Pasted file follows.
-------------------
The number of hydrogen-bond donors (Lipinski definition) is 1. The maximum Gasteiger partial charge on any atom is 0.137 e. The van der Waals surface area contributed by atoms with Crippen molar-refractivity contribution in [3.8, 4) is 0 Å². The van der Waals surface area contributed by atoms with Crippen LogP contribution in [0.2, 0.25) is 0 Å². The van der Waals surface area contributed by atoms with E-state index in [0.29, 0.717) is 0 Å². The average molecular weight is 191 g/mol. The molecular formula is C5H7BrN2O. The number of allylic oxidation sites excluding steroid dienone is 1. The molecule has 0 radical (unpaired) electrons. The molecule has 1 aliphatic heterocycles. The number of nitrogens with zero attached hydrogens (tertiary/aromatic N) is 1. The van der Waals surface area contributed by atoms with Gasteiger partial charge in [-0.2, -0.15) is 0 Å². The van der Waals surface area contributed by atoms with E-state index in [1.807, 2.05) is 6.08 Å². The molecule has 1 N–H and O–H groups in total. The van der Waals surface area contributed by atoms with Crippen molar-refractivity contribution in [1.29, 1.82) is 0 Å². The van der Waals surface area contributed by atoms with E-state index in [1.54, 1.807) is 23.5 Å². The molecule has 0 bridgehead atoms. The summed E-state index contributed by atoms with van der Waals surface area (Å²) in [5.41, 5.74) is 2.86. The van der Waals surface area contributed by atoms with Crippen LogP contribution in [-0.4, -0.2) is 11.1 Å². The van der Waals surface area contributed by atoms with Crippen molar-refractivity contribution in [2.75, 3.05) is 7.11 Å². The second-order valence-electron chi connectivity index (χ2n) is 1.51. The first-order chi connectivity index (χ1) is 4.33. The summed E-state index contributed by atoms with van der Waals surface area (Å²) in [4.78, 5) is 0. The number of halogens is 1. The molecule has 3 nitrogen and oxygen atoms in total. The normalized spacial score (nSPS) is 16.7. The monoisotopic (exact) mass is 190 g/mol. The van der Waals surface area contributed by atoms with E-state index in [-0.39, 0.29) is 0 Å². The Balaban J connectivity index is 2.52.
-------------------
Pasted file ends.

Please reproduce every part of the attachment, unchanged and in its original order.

The number of hydrogen-bond donors (Lipinski definition) is 1. The maximum Gasteiger partial charge on any atom is 0.137 e. The van der Waals surface area contributed by atoms with Crippen molar-refractivity contribution in [3.8, 4) is 0 Å². The van der Waals surface area contributed by atoms with Crippen LogP contribution in [0.2, 0.25) is 0 Å². The van der Waals surface area contributed by atoms with E-state index in [0.29, 0.717) is 0 Å². The average molecular weight is 191 g/mol. The molecular formula is C5H7BrN2O. The number of allylic oxidation sites excluding steroid dienone is 1. The molecule has 0 radical (unpaired) electrons. The molecule has 1 aliphatic heterocycles. The number of nitrogens with zero attached hydrogens (tertiary/aromatic N) is 1. The van der Waals surface area contributed by atoms with Gasteiger partial charge in [-0.2, -0.15) is 0 Å². The van der Waals surface area contributed by atoms with E-state index in [1.807, 2.05) is 6.08 Å². The molecule has 1 N–H and O–H groups in total. The van der Waals surface area contributed by atoms with Crippen molar-refractivity contribution in [1.29, 1.82) is 0 Å². The van der Waals surface area contributed by atoms with E-state index in [1.54, 1.807) is 23.5 Å². The molecule has 0 bridgehead atoms. The summed E-state index contributed by atoms with van der Waals surface area (Å²) in [5.41, 5.74) is 2.86. The van der Waals surface area contributed by atoms with Crippen LogP contribution in [-0.4, -0.2) is 11.1 Å². The van der Waals surface area contributed by atoms with Crippen molar-refractivity contribution in [2.75, 3.05) is 7.11 Å². The second-order valence-electron chi connectivity index (χ2n) is 1.51. The first-order chi connectivity index (χ1) is 4.33. The summed E-state index contributed by atoms with van der Waals surface area (Å²) in [4.78, 5) is 0. The number of halogens is 1. The molecule has 3 nitrogen and oxygen atoms in total. The normalized spacial score (nSPS) is 16.7. The monoisotopic (exact) mass is 190 g/mol. The van der Waals surface area contributed by atoms with E-state index in [-0.39, 0.29) is 0 Å². The Balaban J connectivity index is 2.52.